Which Polymer Should You Use?
It’s not always easy to know which polymer to use. But for most water and wastewater streams you can start with a coagulant or a cationic flocculant when you do your jar testing. All particles carry an electrical charge on their surface, the sign and intensity of which depend on the nature of the surface and on the chemistry of the aqueous suspending medium. In general, aqueous suspensions at a pH of 3 to 4 and above carry a negative charge. Positively charged suspensions occur in particular in strong acids.
Cationic Polymers. Because most particles in water and wastewater have a negative charge, cationic polymers (positively charged) are most commonly used for settling solids, sludge thickening, and sludge dewatering.
The “work horse” backbone for sludge conditioning is polyacrylamide. Polyacrylamide, itself, has a nonionic charge. To be an effective flocculant, the polyacrylamide must be reacted to give it a positive charge. One such process is the Mannich reaction. In this process, the polyacrylamide is reacted with formaldehyde and dimethylamine to form an aminomethylated polyacrylamide.
Because of their tertiary nature, Mannich polymers lose their positive charge when used in sludges with a pH of approximately 7.2 or higher. A more recent development in Mannich technology has been in the polyacrylamide co-polymers. These co-polymers have the advantage over conventional Mannichs of being stable when used with high pH sludges.
Polyacrylamide is also the most common backbone used in emulsion, dry, and gel cationic polymers. Many of the dry and emulsion cationic polymers now being manufactured are polyacrylamide co-polymers. In addition to remaining stable at high pH levels, these products also show improved performance over standard polyacrylamides on waste activated sludges and various digested sludges.
Polyamines are low-to-medium molecular weight liquid cationic polymers. High in cationic charge, polyamines are considered to have 100% charge density. Because of their relatively low molecular weight , polyamines have limited use in sludge conditioning (sludge dewatering). They have been successfully used on high pH sludges and septic sludges.
Diallyldimethylammonium chloride (DADM) is considered a vinyl addition polymer. Like polyamines, DADMs are low to medium in molecular weight and are effective at high pH levels. Because of their relatively low molecular weight they are rarely used for sludge dewatering applications.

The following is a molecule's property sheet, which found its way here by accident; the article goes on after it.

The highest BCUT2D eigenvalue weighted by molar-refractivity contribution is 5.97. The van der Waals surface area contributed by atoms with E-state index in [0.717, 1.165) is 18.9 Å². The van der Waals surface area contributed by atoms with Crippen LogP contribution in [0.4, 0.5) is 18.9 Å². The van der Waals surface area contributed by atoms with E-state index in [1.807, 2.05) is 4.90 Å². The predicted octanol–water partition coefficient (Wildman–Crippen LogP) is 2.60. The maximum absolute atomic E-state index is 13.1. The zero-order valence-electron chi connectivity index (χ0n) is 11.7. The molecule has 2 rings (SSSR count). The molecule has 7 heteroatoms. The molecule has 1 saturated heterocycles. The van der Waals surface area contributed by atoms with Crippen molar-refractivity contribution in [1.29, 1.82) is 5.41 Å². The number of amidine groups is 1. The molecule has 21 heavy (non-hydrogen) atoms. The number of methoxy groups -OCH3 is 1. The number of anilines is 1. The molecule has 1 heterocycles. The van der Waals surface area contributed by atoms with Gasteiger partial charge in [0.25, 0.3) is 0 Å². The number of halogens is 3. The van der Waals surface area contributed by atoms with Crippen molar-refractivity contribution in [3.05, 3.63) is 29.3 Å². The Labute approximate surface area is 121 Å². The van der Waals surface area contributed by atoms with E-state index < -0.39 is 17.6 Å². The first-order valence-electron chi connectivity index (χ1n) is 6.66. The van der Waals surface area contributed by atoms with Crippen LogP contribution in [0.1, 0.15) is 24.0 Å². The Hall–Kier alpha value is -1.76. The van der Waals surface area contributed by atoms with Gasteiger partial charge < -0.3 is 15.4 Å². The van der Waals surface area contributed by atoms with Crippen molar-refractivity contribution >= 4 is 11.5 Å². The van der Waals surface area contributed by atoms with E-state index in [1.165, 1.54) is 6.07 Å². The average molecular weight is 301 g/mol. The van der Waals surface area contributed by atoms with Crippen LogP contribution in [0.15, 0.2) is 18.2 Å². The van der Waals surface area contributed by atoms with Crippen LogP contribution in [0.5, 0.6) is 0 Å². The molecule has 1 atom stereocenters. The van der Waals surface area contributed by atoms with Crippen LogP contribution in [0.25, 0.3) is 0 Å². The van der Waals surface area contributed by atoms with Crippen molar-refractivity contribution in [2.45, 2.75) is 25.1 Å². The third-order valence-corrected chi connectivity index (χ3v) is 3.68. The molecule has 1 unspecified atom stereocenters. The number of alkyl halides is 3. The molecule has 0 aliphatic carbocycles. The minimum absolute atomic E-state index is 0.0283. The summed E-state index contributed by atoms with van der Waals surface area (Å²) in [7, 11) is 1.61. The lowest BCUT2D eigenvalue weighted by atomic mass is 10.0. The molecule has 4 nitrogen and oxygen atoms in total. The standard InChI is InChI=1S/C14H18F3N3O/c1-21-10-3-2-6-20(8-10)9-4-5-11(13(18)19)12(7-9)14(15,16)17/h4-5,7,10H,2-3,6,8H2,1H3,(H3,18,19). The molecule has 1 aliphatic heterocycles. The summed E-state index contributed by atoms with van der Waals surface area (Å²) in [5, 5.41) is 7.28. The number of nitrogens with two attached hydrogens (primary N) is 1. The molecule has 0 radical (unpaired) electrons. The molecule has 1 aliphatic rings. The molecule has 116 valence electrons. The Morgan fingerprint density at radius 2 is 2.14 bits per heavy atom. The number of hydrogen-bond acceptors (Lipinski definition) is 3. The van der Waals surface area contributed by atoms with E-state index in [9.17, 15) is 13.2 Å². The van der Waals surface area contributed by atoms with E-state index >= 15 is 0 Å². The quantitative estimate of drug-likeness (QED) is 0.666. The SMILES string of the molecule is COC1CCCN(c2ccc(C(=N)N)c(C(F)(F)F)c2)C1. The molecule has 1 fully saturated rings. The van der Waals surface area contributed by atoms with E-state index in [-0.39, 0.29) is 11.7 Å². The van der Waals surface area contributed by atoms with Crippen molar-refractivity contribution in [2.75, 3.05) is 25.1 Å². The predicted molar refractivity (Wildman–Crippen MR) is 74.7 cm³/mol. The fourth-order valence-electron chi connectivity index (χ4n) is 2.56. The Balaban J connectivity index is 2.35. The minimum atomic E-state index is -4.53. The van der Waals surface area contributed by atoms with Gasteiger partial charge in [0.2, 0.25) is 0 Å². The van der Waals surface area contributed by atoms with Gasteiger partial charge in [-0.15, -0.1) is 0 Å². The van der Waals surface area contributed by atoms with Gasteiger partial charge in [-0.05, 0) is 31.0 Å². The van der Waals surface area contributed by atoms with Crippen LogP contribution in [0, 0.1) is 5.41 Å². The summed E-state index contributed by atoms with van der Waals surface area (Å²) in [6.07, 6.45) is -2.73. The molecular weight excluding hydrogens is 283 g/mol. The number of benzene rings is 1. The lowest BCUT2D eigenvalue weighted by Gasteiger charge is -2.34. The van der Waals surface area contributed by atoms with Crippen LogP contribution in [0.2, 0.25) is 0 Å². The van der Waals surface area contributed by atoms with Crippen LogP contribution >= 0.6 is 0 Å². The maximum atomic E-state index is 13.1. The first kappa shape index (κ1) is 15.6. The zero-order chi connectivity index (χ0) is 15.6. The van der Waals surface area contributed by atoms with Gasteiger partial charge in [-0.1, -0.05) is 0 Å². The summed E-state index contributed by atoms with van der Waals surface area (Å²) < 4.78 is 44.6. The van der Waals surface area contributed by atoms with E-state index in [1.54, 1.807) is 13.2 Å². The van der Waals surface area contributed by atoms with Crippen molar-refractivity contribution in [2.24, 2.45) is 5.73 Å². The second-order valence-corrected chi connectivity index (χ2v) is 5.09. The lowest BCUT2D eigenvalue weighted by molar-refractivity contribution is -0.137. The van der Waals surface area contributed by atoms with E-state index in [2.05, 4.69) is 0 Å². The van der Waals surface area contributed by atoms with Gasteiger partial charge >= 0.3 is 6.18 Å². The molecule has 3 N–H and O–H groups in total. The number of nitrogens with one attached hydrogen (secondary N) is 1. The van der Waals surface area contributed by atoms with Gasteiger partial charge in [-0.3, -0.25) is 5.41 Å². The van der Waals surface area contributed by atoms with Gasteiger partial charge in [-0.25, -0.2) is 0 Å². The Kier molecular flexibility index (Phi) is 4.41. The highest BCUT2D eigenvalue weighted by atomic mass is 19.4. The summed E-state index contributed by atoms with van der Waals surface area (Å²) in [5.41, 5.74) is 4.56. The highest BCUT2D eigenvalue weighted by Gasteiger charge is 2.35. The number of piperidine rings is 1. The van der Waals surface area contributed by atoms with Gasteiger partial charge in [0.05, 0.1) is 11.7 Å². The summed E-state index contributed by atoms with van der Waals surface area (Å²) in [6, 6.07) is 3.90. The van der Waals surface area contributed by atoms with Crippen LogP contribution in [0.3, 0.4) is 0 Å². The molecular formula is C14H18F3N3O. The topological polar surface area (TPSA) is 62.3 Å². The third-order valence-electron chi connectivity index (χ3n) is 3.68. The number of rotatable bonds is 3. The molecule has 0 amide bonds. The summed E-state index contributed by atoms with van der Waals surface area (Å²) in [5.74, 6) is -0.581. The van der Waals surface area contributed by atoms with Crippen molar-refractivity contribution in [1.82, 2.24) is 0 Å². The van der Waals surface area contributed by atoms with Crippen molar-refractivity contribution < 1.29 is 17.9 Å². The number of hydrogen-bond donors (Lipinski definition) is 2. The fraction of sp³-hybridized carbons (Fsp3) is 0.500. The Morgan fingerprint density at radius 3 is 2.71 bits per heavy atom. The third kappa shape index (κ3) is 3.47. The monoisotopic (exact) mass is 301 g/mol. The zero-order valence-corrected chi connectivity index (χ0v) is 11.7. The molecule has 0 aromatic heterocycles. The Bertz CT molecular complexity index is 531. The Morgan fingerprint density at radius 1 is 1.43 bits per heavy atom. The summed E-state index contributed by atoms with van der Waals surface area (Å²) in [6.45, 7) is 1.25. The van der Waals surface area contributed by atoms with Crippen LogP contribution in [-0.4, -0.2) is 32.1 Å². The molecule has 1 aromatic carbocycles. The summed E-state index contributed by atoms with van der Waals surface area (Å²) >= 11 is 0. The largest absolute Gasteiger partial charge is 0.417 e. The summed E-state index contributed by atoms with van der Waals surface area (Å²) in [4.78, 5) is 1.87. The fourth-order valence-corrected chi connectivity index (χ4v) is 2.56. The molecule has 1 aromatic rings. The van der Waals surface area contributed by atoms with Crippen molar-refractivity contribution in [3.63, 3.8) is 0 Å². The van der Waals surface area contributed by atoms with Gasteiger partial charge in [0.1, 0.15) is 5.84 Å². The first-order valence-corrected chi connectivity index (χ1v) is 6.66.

A few manufacturers now offer co-polymers of acrylamide with DADM. These products combine the acrylamide’s high molecular weight advantages with the pH stability of the DADM. DADM use in sludge conditioning other than as an acrylamide co-polymer is very limited.
Anionic Polymers. The particles in most water and wastewater streams have an anionic or negative surface charge. This fact limits the usefulness of anionic polymers. Anionic polymers are extremely effective when straight primary sludges or sludges high in iron or lime are to be conditioned. Anionic polymers have been used in two-polymer systems in conjunction with a cationic polymer or as part of a metal (iron or aluminum) coagulant combination.
The most widely used backbone for anionic polymer production is polyacrylamide. Again, polyacrylamide has neutral or essentially no charge; therefore, it must be reacted with another molecule to give it a negative charge. Anionic polyacrylamides are produced in one of two methods. The first method uses sodium carbonate, sodium hydroxide, or similar material to partially hydrolyze the acrylamide. This is followed by polymerization. The second method is similar, but an acrylic acid or an acrylate salt is used to co-polymerize with the acrylamide.
Anionic polyacrylamides are very high molecular weight polymers with low to medium charge densities. They are available in dry, emulsion, and gel forms.
Nonionic Polymers. Nonionic polymers have neutral or no charge. In the manufacturing process it is difficult to produce a product with no charge; therefore, most nonionic polymers have a very slight anionic charge.
Nonionic polymers, although extremely useful in many industrial wastewater and raw water clarification applications, have very limited usefulness in sludge conditioning. Nonionic polymers have been found to be effective in some gravity thickening and dewatering applications. Normally, however, if nonionic polymers work in these applications, they will be out-performed by either a cationic or anionic polymer.
As with anionic polymers, nonionic polymers are polyacrylamides. Nonionic polyacrylamides have very high molecular weights and are available in dry, emulsion, and gel forms.